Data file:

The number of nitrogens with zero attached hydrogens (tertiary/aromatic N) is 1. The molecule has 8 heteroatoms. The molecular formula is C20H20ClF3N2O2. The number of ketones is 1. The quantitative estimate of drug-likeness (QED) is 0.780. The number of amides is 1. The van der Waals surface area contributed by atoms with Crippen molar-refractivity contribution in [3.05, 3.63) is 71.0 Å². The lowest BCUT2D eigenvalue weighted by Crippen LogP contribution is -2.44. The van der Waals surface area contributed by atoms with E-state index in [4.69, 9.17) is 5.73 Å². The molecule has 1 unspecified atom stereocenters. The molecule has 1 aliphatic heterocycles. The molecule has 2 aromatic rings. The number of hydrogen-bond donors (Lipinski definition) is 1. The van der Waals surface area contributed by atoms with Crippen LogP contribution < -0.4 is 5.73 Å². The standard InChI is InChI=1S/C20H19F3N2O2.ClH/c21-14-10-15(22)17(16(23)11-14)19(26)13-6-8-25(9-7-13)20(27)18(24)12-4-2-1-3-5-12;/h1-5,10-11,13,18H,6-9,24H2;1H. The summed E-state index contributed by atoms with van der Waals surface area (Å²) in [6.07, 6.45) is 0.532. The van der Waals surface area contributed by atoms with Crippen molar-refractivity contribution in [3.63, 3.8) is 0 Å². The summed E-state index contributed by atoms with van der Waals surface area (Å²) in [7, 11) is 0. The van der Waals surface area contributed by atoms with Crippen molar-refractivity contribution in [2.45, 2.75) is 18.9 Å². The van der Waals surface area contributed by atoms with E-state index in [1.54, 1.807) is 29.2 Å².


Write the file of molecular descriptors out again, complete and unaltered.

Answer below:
The number of nitrogens with zero attached hydrogens (tertiary/aromatic N) is 1. The molecule has 8 heteroatoms. The molecular formula is C20H20ClF3N2O2. The number of ketones is 1. The quantitative estimate of drug-likeness (QED) is 0.780. The number of amides is 1. The van der Waals surface area contributed by atoms with Crippen molar-refractivity contribution in [3.05, 3.63) is 71.0 Å². The lowest BCUT2D eigenvalue weighted by Crippen LogP contribution is -2.44. The van der Waals surface area contributed by atoms with E-state index in [4.69, 9.17) is 5.73 Å². The molecule has 1 unspecified atom stereocenters. The molecule has 1 aliphatic heterocycles. The molecule has 2 aromatic rings. The number of hydrogen-bond donors (Lipinski definition) is 1. The van der Waals surface area contributed by atoms with Crippen LogP contribution < -0.4 is 5.73 Å². The standard InChI is InChI=1S/C20H19F3N2O2.ClH/c21-14-10-15(22)17(16(23)11-14)19(26)13-6-8-25(9-7-13)20(27)18(24)12-4-2-1-3-5-12;/h1-5,10-11,13,18H,6-9,24H2;1H. The summed E-state index contributed by atoms with van der Waals surface area (Å²) in [6.07, 6.45) is 0.532. The van der Waals surface area contributed by atoms with Crippen molar-refractivity contribution in [3.63, 3.8) is 0 Å². The summed E-state index contributed by atoms with van der Waals surface area (Å²) in [7, 11) is 0. The van der Waals surface area contributed by atoms with Crippen molar-refractivity contribution in [2.45, 2.75) is 18.9 Å². The van der Waals surface area contributed by atoms with E-state index in [1.54, 1.807) is 29.2 Å².